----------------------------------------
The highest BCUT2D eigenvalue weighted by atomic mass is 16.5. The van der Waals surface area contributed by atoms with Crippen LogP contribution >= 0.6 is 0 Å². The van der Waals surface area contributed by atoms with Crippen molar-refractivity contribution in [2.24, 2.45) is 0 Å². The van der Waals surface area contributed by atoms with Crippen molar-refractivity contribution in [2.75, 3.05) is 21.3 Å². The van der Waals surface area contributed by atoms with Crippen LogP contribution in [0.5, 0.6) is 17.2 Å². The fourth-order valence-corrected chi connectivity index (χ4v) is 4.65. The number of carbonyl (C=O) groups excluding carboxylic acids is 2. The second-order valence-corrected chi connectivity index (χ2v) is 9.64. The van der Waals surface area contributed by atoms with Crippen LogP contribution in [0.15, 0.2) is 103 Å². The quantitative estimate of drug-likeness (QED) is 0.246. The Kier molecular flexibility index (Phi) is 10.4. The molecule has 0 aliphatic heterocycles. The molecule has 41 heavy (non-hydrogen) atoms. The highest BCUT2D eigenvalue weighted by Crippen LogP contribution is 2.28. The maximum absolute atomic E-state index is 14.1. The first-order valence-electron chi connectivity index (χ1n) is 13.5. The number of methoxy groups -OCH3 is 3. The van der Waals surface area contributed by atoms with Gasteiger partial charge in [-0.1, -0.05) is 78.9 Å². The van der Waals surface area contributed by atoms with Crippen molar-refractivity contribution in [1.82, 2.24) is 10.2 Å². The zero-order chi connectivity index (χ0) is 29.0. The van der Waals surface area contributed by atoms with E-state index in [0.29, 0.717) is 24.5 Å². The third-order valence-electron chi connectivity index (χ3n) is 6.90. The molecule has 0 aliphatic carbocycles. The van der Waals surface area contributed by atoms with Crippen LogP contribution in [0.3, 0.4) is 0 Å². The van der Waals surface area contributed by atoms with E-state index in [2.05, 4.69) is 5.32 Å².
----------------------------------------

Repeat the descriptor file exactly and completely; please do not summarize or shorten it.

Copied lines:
The highest BCUT2D eigenvalue weighted by atomic mass is 16.5. The van der Waals surface area contributed by atoms with Crippen LogP contribution >= 0.6 is 0 Å². The van der Waals surface area contributed by atoms with Crippen molar-refractivity contribution in [2.24, 2.45) is 0 Å². The van der Waals surface area contributed by atoms with Crippen molar-refractivity contribution in [2.75, 3.05) is 21.3 Å². The van der Waals surface area contributed by atoms with Crippen LogP contribution in [0.5, 0.6) is 17.2 Å². The fourth-order valence-corrected chi connectivity index (χ4v) is 4.65. The number of carbonyl (C=O) groups excluding carboxylic acids is 2. The second-order valence-corrected chi connectivity index (χ2v) is 9.64. The van der Waals surface area contributed by atoms with Crippen LogP contribution in [0.15, 0.2) is 103 Å². The quantitative estimate of drug-likeness (QED) is 0.246. The Kier molecular flexibility index (Phi) is 10.4. The molecule has 0 aliphatic heterocycles. The molecule has 41 heavy (non-hydrogen) atoms. The highest BCUT2D eigenvalue weighted by Crippen LogP contribution is 2.28. The maximum absolute atomic E-state index is 14.1. The first-order valence-electron chi connectivity index (χ1n) is 13.5. The number of methoxy groups -OCH3 is 3. The van der Waals surface area contributed by atoms with Gasteiger partial charge in [-0.1, -0.05) is 78.9 Å². The van der Waals surface area contributed by atoms with Crippen molar-refractivity contribution in [1.82, 2.24) is 10.2 Å². The zero-order chi connectivity index (χ0) is 29.0. The van der Waals surface area contributed by atoms with E-state index in [0.29, 0.717) is 24.5 Å². The third-order valence-electron chi connectivity index (χ3n) is 6.90. The molecule has 0 aliphatic carbocycles. The van der Waals surface area contributed by atoms with Crippen LogP contribution in [0.3, 0.4) is 0 Å². The van der Waals surface area contributed by atoms with E-state index in [2.05, 4.69) is 5.32 Å².